In this new book Bell (Dalhousie and author of Churchill and Sea Power) tackles the controversy and competing mythology surrounding Churchill and the campaign. He observes that two competing narratives have grown up around the campaign, one in which “Churchill is to blame for everything” and the other in which the Dardanelles was one of World War One’s “few creative strategic concepts” and that the failure was due to the execution not because of Churchill’s initial conception. In his study Bell holds that neither narrative is accurate. Churchill did not “dupe” the cabinet into supporting the scheme, nor did the attack fail merely due to local mistakes in the theatre.
This book tightly focuses on Churchill’s role in the operation and successfully avoids getting distracted into reciting a history of the campaign itself. It considers the origins and planning of the campaign, the haphazard decision-making that plagued the British government under Asquith during the early stages of the First World War, the impact of the Dardanelles failure on Churchill, and his efforts to restore his reputation by means of his evidence to the Dardanelles Commission. The efforts regarding the commission included coordinating his evidence with colleagues and even being permitted by the commissioners to question witnesses in the commission hearings. By 1917 Churchill had restored his reputation enough for him to receive a ministerial post under Prime Minister David Lloyd George. After the Armistice, Churchill continued to put forward his interpretation of the events in his war memoirs and other writings.
The key relationship in the decision to launch a naval attack at the Dardanelles was that between Churchill as First Lord of the Admiralty and Jacky Fisher as First Sea Lord. Despite his bluster, Fisher failed to clearly express his supposed opposition to the scheme at key junctures. While explaining much about the Churchill-Fisher relationship (such as their mutual need to cooperate in preparing for the Dardanelles Commission), Bell writes that “Fisher remains an enigma.” This reader continues to be puzzled by Churchill’s attraction to the erratic and ultimately incompetent Fisher, who as described by Bell was “by nature volatile, emotional, duplicitous, secretive, and inconsistent.”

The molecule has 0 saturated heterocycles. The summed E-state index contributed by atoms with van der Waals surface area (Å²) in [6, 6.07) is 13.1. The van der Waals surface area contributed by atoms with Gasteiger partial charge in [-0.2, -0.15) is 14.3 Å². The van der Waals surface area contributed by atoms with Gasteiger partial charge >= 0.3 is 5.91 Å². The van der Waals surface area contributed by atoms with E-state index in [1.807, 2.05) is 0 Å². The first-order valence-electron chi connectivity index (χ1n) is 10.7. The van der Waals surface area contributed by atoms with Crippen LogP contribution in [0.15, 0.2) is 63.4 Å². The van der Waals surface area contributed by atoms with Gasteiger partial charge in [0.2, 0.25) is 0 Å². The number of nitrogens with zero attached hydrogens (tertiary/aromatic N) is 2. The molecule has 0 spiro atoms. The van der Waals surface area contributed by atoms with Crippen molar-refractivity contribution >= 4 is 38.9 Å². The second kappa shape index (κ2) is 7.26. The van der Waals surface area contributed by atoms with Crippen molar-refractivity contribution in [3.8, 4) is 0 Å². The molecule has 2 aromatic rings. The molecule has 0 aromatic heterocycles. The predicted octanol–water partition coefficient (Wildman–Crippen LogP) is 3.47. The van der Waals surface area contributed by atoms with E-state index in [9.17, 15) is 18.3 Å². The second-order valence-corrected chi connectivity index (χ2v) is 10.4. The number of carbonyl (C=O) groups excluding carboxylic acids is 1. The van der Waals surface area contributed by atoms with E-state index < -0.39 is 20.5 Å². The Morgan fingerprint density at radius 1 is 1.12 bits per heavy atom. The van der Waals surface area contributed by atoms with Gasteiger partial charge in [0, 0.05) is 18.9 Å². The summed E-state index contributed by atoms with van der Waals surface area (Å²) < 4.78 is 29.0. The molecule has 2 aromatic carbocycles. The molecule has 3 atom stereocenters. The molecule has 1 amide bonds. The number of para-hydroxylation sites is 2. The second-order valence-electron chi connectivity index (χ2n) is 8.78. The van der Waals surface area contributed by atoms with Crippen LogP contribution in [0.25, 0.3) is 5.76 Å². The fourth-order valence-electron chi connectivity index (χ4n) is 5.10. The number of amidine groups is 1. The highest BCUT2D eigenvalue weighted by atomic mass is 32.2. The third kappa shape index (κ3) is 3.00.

In his study Bell concludes that both as First Lord of the Admiralty and Prime Minister during the Second World War, Churchill applied the lessons he drew from the Dardanelles experience. During the 1939-45 War he was more willing to accept a “no” from his professional military advisers having learned “the folly of launching a major operation with only grudging and half-hearted support.”
Churchill and the Dardanelles is a comprehensive and balanced study of the subject that refutes both the polemics about the Dardanelles and the hagiographical studies that seek to excuse Churchill’s role in the operation. Bell’s work will have to be considered in all future studies of the campaign.
A Sudbury taxi that is said to have transported Winston Churchill during the war will be on display at Newton Green Golf Club on August 6. The 80 year-old vehicle, which has been driven for more than 500,000 miles, transported King George VI and Churchill when they were in the area during the war. An article from the East Anglian Daily Times is available here.
Prince Charles recently visited Chartwell, Winston Churchill’s country home in Kent and now part of the National Trust. He was guided on the tour by his friend and Churchill’s grandson Sir Nicholas Soames, MP. On the visit he was shown Churchill’s bedroom at Chartwell and commented that it looked “frightfully comfortable.” Later this year the bedroom as well as the secretary’s room will be added to the tour for visitors. An article from the Daily Telegraph on the tour is available here.
The June issue of the Churchill Bulletin: The Newsletter of Winston Churchill has been released. It includes articles on the opening of a new exhibit, Charting Churchill: An Architectural Biography of Sir Winston Churchill, at the National Churchill Library and Center in Washington; a recent lecture by Jon Meacham on the relationship between President Franklin D. Roosevelt and Churchill; the Churchill Quiz: Summer Edition; and Churchill Collectables: Chancellor of the Exchequer bust. The newsletter is available here.